HAZEL HILL – A new initiative to address gender-based violence is supporting community-based solutions in Canso and will soon come to other communities in MODG and the Strait Region.
Over the last two years the #MeToo movement has brought the conversation about gender-based violence out into the open. Prior to revelations alleging sexualized violence about and by powerful celebrities, there was a call for justice by Indigenous peoples across Canada in reaction to the thousands of Missing and Murdered Indigenous Women and Girls. That call for action brought about several projects including a partnership between the Antigonish Women’s Resource Centre (AWRC) and the Paqtnkek Health Centre, located in the community of Paqtnkek near the town of Antigonish, which began in 2014, that sought to respond to and prevent gender-based violence.
That project resulted in a work plan that identified needs, resources and strategies to support those affected by gender-based violence, along with tactics to reduce such violence in the community. The success of the project led to the decision to transfer what was learned in the rural Indigenous context to other rural communities. This fall that plan is moving into the action phase with the hiring of community facilitators in Canso, African Nova Scotian communities in the Municipality of the District of Guysborough and at the Nova Scotia Community College in Port Hawkesbury.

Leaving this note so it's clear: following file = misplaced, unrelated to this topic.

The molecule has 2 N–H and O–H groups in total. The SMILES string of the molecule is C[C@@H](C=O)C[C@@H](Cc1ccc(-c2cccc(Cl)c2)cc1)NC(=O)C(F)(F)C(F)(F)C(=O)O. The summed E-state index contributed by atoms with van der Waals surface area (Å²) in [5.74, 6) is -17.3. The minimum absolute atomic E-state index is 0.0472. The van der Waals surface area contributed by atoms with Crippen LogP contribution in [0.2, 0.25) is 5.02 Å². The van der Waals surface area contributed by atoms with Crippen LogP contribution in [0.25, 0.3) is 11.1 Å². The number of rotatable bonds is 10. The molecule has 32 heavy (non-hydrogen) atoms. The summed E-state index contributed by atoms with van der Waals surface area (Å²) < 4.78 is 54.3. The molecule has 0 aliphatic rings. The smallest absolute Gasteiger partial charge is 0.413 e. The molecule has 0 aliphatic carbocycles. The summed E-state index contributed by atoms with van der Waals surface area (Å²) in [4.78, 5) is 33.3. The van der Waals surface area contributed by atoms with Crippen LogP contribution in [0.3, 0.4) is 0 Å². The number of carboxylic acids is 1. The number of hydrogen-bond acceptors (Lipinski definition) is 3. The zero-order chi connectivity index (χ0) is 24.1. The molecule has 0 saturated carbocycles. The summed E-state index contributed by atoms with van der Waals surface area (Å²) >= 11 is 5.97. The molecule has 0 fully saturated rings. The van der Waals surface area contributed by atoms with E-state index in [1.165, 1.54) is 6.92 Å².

On Tuesday, September 24 the launch of the Canso and area Circles of Support and Change project was held at Fanning Education Centre / Canso Academy.
Approximately 30 people from the Canso area participated in the community meeting which sought to answer key questions as to what was wanted and needed in the area to tackle the problem of gender-based violence. Groups of participants worked together to answer four questions posed by the organizers: What is your vision for a healthy future in Canso? What is needed in Canso for a better response to gender-based violence; or any type of violence? How does Canso respond now? How do victims seek help in the community; how can we engage community members in the project?
Participants filled the long sheets of paper with answers; often pointing to the deterioration of services in the community that impacted this issue, services such as the closures at the local hospital. Current resources were also highlighted such as the provision of AWRC outreach worker, Marcia Connolly, who visits the community on a regularly scheduled basis.
Karla Stevens, who was instrumental in leading the Circles of Support and Change project in Paqtnkek, told those assembled that the process needed to be led by the community as community buy-in was crucial to tackling gender-based violence and creating strategies specific to their area.
At the end of the evening, Stevens reviewed the many answers to the questions posed. Participants are anxious to move forward with the project and look forward to the hiring of a local facilitator in the near future.
Tonya Pelley, a local community facilitor for the African Nova Scotian communities in the Guysborough area, also attended the Canso launch meeting and said that a meeting would be held at the Sunnyville Community Centre on Thursday, Oct. 3 at 5 p.m. to discuss the initiative and gather input from community members.
The meeting wrapped up with cake and general conversation among those in attendance.